Every school I’ve visited has always wanted to do better. We need to get to a place where schools can visit each other, share best practice and be given the time and space to evaluate each others’ processes – “These things are great, let’s share those, but there are one or two things we think you could do better. Let’s come back in a couple of years’ time, test it again and keep the dialogue going.” That’s preferable to having five strangers pop by your school and use an evaluation system to grade you.
According to Ofsted’s own research, only 19% of parents read their school’s full Ofsted report. We’re regularly told the existing system is ‘what parents want,’ but in the 26 years since they were inaugurated, we’ve yet to see any detailed data explaining why parents want graded schools. At the same time, Ofsted’s latest Teacher Voice survey has indicated that teachers’ views of Ofsted’s effectiveness have dropped to their lowest ever level.
The jury’s out, but I think this is a last hurrah for using a graded framework for schools. Abolishing it and adopting the Isle of Man model would enable people with similar job experience to provide critiques that are supportive and challenging, rather than high stakes.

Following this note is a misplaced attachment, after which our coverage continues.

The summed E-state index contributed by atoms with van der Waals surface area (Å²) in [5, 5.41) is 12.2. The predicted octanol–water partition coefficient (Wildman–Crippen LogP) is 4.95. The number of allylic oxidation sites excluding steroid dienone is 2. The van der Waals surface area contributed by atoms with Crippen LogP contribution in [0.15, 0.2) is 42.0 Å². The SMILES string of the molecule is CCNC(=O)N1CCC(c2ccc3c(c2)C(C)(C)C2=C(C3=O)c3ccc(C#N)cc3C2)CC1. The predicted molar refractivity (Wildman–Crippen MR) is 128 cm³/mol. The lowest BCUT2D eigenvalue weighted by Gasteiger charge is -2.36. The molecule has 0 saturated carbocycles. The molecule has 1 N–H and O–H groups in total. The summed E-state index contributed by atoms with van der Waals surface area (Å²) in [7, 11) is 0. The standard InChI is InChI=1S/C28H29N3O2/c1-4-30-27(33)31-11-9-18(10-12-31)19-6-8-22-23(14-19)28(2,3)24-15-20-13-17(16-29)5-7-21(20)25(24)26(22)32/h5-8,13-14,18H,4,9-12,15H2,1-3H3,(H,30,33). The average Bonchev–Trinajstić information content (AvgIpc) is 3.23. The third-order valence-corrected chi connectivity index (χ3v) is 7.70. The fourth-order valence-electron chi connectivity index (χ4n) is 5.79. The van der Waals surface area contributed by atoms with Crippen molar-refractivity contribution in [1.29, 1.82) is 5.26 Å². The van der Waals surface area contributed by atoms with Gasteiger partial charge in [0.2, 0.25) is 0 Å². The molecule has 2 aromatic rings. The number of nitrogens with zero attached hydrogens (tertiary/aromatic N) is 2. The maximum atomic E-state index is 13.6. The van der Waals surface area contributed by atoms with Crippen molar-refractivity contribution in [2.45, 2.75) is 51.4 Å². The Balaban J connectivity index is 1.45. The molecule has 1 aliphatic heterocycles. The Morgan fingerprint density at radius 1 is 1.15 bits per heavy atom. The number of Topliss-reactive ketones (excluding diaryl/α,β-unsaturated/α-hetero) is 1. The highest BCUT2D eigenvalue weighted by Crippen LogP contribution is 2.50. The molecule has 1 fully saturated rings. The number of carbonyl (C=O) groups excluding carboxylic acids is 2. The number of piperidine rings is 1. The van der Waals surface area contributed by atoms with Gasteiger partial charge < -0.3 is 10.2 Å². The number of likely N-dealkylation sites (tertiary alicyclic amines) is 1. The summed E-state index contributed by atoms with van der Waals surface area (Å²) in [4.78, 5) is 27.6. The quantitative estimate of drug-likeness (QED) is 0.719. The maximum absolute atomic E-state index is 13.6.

I myself have twice opted to leave difficult situations, because life goes on and I need to feed my family. We want the best people in our schools – highly qualified people who can make a difference to both the most able and most disadvantaged children – so that our school system and society as a whole can be made better. That’s what now drives me in my day-towork – empowering teachers to become more knowledgeable through what I’ve learned on my travels, the insights on my website, blogs and books. I’ve tried to widen my own lens and challenge my own biases, and as long as people are interested, I’ll do it until circumstances change.
Completes teacher training; teaching in Lewisham and Haringey
Starts the Teacher Toolkit website; teaching in Haringey
Assistant principal at The Crest Girls’ Academy; takes voluntary redundancy in 2011
Assistant vice principal at Greig City Academy, Haringey
Deputy head at Quintin Kynaston Academy, Westminster; listed in Times 500
Moves into full-time teacher training; website development; pursues doctorate